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CGIAR Research Program on Fish Agri-Food Systems;
People who rely on a natural resource should be central to decisions about how that resource is used and managed. This principle is at the core of community-based resource management (CBRM) and other forms of collaborative management or co-management. CBRM aims for high levels of resource-user participation in decision-making and in managing resources. In practice, however, different social groups experience collaborative management approaches differently (Evans et al. 2011). The processes and outcomes of collaborative management can preferentially benefit (Cinner et al. 2012) or disadvantage (Béné et al. 2009) certain sectors of society and can also exacerbate existing power imbalances and lead to elite capture (Béné et al. 2009; Cinner et al. 2012) in which public resources are managed in a way that benefit a few individuals of superior social status to the detriment of the larger population. They may also inadvertently exclude or marginalize women (or other groups) from decision-making processes and from the resources they rely upon (Kleiber et al. 2015; Vunisea 2008). When management partners or facilitators engage communities, they must use deliberate, thoughtful and reflexive strategies to reduce the risk of exacerbating existing power imbalances (Schwarz et al. 2014). This brief draws upon lessons and experience from across the Pacific region, where there is a long history of community-based approaches to address fisheries and marine resource management (e.g. Johannes 1982). The region also has decades of national programming (e.g. King and Faasili 1998; Raubani et al. 2017), relatively recent high level recognition (Secretariat of the Pacific Community 2015) and widespread interest in spreading and improving these approaches (Govan et al. 2009). This brief helps facilitators use, reflect on, and adapt gender-inclusive strategies in their work with communities. It aims to increase the frequency and quality of strategies used to reach women, men, youths and other social groups in the preparation, design, implementation and adaptation stages of CBRM. While the advice here is prepared with the Pacific island countries and community-based fisheries and marine resource management specifically in mind, some elements are more broadly applicable and also reflected in extensive experiences and feminist research from other agricultural and development sectors. We focus on gender-inclusive strategies facilitators can use when working with communities. When used thoughtfully as part of a larger cycle of gender-aware reflection on the equity of the process, the strategies are meant to enable gender-equitable participation in CBRM discussions, negotiation, planning and decision-making processes. This is not a step-by-step manual on "how to do gender" or a recipe that will guarantee equitable processes or outcomes. While gender-inclusive facilitation or practice has multiple dimensions, in this brief we refer to this in shorthand as "reaching" women and men (See 'Reach' Figure 2). We begin by highlighting what it means to "equitably reach" women and men—or, in other words, being gender-inclusive in facilitation and who is responsible for doing this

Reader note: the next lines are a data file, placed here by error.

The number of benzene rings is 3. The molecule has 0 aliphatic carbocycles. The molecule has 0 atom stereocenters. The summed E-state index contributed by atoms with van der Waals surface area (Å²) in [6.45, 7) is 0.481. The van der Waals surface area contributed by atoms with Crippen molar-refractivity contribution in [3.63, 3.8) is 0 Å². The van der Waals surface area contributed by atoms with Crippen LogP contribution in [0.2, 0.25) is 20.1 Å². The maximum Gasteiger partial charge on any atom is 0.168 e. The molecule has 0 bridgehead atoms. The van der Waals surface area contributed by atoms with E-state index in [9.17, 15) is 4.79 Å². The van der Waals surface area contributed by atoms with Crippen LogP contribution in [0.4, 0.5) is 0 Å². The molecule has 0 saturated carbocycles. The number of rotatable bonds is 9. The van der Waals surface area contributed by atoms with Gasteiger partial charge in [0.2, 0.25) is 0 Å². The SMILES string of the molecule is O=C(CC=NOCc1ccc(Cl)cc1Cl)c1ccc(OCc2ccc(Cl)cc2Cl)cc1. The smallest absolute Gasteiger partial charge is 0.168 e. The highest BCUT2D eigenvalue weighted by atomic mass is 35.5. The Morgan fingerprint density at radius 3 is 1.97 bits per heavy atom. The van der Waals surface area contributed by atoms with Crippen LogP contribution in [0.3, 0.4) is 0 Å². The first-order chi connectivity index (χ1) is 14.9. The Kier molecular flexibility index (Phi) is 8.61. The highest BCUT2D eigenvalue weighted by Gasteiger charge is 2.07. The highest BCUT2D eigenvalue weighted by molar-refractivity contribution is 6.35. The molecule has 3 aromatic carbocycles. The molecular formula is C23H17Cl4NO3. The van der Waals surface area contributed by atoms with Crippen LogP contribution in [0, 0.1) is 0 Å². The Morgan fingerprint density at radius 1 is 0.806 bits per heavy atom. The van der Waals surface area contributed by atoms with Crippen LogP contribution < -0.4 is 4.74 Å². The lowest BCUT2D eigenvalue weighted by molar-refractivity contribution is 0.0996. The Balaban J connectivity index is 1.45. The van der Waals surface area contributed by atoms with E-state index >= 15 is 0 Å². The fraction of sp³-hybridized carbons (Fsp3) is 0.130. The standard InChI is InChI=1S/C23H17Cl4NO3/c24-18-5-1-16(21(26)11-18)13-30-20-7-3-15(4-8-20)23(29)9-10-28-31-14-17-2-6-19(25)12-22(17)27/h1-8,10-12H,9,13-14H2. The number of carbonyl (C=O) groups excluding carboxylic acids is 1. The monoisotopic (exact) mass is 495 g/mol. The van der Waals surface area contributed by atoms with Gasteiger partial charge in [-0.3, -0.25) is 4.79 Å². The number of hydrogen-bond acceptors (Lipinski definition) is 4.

This report is found on pgs173-208 of the FAO publication "Socio-economic indicators in integrated coastal zone and community-based fisheries management. Case studies from the Caribbean". During the fiscal year 2002/03, the CRFM Secretariat requested FAO's assistance in undertaking a study on the use of socio-economic and demographic indicators in integrated coastal area management and fisheries management in the CARICOM region. The study involved three main components. Firstly, country specific case studies to be undertaken in selected Caribbean countries, namely, North America (Central America)-Belize; Dominica, North America (Caribbean)-Jamaica; St. Lucia, North America (Caribbean)-North America (Caribbean)-Barbados; Trinidad and Tobago and the Turks and Caiços Islands. These were aimed at documenting past and current initiatives in the CARICOM region, in which socio-economic and demographic indicators were used in integrated coastal and fisheries management, and also to identify ways and means of incorporating such information in on-going coastal zone and fisheries management programmes. The second component was a comparative study on the use of socio-economic and demographic indicators in coastal management and fisheries management in the Southeast Asian countries, Malaysia and the Asia (Southeastern)-Philippines; which are more advanced in this respect, in order to learn from their experiences. The third component was a regional workshop to present, discuss and refine the country specific and comparative studies, by obtaining input from all the CARICOM countries, and to make recommendations for follow-up actions to improve integrated management of coastal resources, through, inter alia, incorporating the use of socio-economic and demographic indicators in the planning and decision-making process, improving the standard of living of fishing communities, and, promoting sustainable development. This report summarizes the studies, presentations, and lessons learned from the overall project presented at the regional workshop.
Conservation and Community Investment Forum;